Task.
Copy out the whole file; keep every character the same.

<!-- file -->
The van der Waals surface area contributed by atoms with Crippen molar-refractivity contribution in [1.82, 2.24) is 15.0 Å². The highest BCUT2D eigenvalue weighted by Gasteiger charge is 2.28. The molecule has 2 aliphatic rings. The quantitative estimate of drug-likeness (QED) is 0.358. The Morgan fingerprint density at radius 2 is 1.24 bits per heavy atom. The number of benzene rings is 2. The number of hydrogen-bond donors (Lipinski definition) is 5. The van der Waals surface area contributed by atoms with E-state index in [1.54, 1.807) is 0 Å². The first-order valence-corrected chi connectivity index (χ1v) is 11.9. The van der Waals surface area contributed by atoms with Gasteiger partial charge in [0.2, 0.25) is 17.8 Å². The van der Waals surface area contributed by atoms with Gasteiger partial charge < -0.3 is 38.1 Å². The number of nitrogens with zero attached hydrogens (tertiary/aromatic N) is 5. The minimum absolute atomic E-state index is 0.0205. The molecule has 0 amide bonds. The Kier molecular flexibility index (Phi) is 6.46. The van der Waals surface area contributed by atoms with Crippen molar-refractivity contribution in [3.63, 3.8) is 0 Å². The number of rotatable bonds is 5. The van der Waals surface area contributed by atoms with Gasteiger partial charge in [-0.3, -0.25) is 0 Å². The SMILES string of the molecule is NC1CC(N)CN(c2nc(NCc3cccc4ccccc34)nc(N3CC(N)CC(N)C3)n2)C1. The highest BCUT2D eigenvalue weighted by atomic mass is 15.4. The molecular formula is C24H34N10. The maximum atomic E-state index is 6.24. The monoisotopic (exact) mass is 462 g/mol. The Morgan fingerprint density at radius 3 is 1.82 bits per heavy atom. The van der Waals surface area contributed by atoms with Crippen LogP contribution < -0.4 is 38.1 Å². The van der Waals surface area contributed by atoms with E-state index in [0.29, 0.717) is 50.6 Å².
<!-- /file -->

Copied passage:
The van der Waals surface area contributed by atoms with Crippen molar-refractivity contribution in [1.82, 2.24) is 15.0 Å². The highest BCUT2D eigenvalue weighted by Gasteiger charge is 2.28. The molecule has 2 aliphatic rings. The quantitative estimate of drug-likeness (QED) is 0.358. The Morgan fingerprint density at radius 2 is 1.24 bits per heavy atom. The number of benzene rings is 2. The number of hydrogen-bond donors (Lipinski definition) is 5. The van der Waals surface area contributed by atoms with E-state index in [1.54, 1.807) is 0 Å². The first-order valence-corrected chi connectivity index (χ1v) is 11.9. The van der Waals surface area contributed by atoms with Gasteiger partial charge in [0.2, 0.25) is 17.8 Å². The van der Waals surface area contributed by atoms with Gasteiger partial charge < -0.3 is 38.1 Å². The number of nitrogens with zero attached hydrogens (tertiary/aromatic N) is 5. The minimum absolute atomic E-state index is 0.0205. The molecule has 0 amide bonds. The Kier molecular flexibility index (Phi) is 6.46. The van der Waals surface area contributed by atoms with Crippen molar-refractivity contribution in [3.63, 3.8) is 0 Å². The number of rotatable bonds is 5. The van der Waals surface area contributed by atoms with Gasteiger partial charge in [-0.3, -0.25) is 0 Å². The SMILES string of the molecule is NC1CC(N)CN(c2nc(NCc3cccc4ccccc34)nc(N3CC(N)CC(N)C3)n2)C1. The highest BCUT2D eigenvalue weighted by atomic mass is 15.4. The molecular formula is C24H34N10. The maximum atomic E-state index is 6.24. The monoisotopic (exact) mass is 462 g/mol. The Morgan fingerprint density at radius 3 is 1.82 bits per heavy atom. The van der Waals surface area contributed by atoms with Crippen LogP contribution < -0.4 is 38.1 Å². The van der Waals surface area contributed by atoms with E-state index in [0.29, 0.717) is 50.6 Å².